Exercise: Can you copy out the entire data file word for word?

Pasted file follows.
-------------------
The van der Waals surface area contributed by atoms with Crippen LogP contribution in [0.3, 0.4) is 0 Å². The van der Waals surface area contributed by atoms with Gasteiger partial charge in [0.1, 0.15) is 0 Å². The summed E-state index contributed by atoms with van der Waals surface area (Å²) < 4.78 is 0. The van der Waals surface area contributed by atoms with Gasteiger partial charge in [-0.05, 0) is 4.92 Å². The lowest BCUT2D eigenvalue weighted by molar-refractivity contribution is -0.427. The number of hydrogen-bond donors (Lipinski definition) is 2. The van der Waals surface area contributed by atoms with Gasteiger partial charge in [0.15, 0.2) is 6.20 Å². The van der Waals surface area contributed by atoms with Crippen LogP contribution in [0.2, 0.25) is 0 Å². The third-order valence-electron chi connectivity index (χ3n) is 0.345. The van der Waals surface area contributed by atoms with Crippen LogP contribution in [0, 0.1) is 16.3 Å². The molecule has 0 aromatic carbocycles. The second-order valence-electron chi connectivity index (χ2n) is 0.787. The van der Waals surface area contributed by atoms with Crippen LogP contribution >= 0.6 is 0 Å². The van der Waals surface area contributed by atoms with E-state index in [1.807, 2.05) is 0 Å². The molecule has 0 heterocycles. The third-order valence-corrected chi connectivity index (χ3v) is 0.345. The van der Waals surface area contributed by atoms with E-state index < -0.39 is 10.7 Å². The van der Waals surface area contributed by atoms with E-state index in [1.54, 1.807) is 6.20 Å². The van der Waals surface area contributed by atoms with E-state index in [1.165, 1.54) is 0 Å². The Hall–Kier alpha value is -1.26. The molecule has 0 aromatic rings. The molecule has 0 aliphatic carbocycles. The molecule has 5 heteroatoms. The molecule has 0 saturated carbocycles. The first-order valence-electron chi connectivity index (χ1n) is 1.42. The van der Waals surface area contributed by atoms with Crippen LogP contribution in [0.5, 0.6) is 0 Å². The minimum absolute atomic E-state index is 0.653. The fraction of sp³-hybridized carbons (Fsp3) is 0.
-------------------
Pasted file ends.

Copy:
The van der Waals surface area contributed by atoms with Crippen LogP contribution in [0.3, 0.4) is 0 Å². The van der Waals surface area contributed by atoms with Gasteiger partial charge in [0.1, 0.15) is 0 Å². The summed E-state index contributed by atoms with van der Waals surface area (Å²) < 4.78 is 0. The van der Waals surface area contributed by atoms with Gasteiger partial charge in [-0.05, 0) is 4.92 Å². The lowest BCUT2D eigenvalue weighted by molar-refractivity contribution is -0.427. The number of hydrogen-bond donors (Lipinski definition) is 2. The van der Waals surface area contributed by atoms with Gasteiger partial charge in [0.15, 0.2) is 6.20 Å². The van der Waals surface area contributed by atoms with Crippen LogP contribution in [0.2, 0.25) is 0 Å². The third-order valence-electron chi connectivity index (χ3n) is 0.345. The van der Waals surface area contributed by atoms with Crippen LogP contribution in [0, 0.1) is 16.3 Å². The molecule has 0 aromatic carbocycles. The second-order valence-electron chi connectivity index (χ2n) is 0.787. The van der Waals surface area contributed by atoms with Crippen LogP contribution >= 0.6 is 0 Å². The van der Waals surface area contributed by atoms with E-state index in [1.807, 2.05) is 0 Å². The molecule has 0 heterocycles. The third-order valence-corrected chi connectivity index (χ3v) is 0.345. The van der Waals surface area contributed by atoms with E-state index < -0.39 is 10.7 Å². The van der Waals surface area contributed by atoms with E-state index in [1.54, 1.807) is 6.20 Å². The van der Waals surface area contributed by atoms with E-state index in [1.165, 1.54) is 0 Å². The Hall–Kier alpha value is -1.26. The molecule has 0 aromatic rings. The molecule has 0 aliphatic carbocycles. The molecule has 5 heteroatoms. The molecule has 0 saturated carbocycles. The first-order valence-electron chi connectivity index (χ1n) is 1.42. The van der Waals surface area contributed by atoms with Crippen LogP contribution in [0.5, 0.6) is 0 Å². The minimum absolute atomic E-state index is 0.653. The fraction of sp³-hybridized carbons (Fsp3) is 0.